Travelers head home after Thanksgiving weekend

November 27, 2011 (CHICAGO)

On Sunday evening, travel conditions were not too busy but Chicago area airports and roads may see more congestion as the night wears on.

According to the Federal Aviation Administration, travel looks good except for those heading to and from New York and New Jersey, where they're experiencing long weather delays.

More than 1.7 million people are estimated to be going through both O'Hare and Midway this holiday weekend. While O'Hare's busiest day was Wednesday, Midway's is Sunday. Despite the persistent rain, most of the flights in and out of Midway are on time.

"It looks pretty good in here. Hopefully we'll get out of here with the weather and everything," said holiday traveler Savella Myers. Despite recently being named one of the five worst weather airports nationwide, O'Hare has been relatively quiet Sunday without too many crowds and delays averaging only about 15 minutes. Marsha Wernet came back from Canada a day early.

"We were supposed to come back tomorrow, flew stand-by today, got on a flight and we can't figure out why the flight was half empty. It was weird there were no travelers," said holiday traveler Marsh Wernet.

According to AAA, an estimated 42.5 million people overall flew, drove or took a train to their Thanksgiving destinations. That's the highest number since the start of the recession, even taking into account an average 20 percent increase in travel costs.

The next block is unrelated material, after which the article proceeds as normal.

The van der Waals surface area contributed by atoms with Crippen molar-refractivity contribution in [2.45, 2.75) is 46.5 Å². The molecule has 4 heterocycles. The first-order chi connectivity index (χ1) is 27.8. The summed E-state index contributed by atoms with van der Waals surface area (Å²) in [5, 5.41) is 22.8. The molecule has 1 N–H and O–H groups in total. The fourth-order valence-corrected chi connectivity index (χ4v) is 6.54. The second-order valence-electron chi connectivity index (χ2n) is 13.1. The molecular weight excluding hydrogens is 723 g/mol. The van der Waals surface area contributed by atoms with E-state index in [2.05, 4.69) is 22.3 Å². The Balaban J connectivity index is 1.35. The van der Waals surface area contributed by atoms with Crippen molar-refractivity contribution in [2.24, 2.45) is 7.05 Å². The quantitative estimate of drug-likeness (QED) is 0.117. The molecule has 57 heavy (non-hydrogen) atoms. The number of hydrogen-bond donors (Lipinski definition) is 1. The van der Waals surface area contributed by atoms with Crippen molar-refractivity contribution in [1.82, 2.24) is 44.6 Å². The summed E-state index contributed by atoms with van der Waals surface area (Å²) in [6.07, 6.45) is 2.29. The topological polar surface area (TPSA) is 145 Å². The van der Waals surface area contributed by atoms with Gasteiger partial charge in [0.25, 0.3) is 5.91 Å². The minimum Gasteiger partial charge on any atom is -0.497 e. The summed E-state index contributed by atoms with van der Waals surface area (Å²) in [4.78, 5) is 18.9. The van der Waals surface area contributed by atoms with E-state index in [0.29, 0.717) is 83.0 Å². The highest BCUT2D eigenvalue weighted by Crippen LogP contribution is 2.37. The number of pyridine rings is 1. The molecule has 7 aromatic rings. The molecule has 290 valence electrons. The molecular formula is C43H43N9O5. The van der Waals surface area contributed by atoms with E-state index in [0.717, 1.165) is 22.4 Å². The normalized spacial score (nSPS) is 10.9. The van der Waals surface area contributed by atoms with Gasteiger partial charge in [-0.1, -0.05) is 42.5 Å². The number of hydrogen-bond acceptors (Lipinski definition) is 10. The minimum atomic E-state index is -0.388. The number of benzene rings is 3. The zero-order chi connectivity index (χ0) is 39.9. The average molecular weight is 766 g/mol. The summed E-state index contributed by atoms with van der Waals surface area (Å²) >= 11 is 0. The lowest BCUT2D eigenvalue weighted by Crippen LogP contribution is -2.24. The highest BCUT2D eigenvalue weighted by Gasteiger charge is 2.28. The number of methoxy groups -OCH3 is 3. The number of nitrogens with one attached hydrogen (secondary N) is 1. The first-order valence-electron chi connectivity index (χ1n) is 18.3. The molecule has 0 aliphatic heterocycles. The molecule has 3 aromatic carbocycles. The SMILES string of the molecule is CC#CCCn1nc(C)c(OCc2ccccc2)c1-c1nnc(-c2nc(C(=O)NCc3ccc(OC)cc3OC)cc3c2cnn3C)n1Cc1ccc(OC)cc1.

Even though about 90 percent of those 40 million-plus people drove, the roads around Chicago Sunday have not been too congested, yet.

"It went pretty well. We came from Madison and went to visit our family in New York dtate. The weather was good most of the time and the roads were pretty clear," said holiday traveler Laurie Reinhardt.

"The roads have been lightly travelled, not as much traffic, especially here in the Chicago area that we're used to," said holiday traveler Jason Manor.

As for rail travel, Amtrak tells us they have all available coaches going to and from Chicago. According to AAA, however, only about 2 percent of Thanksgiving travel is done on trains and buses.

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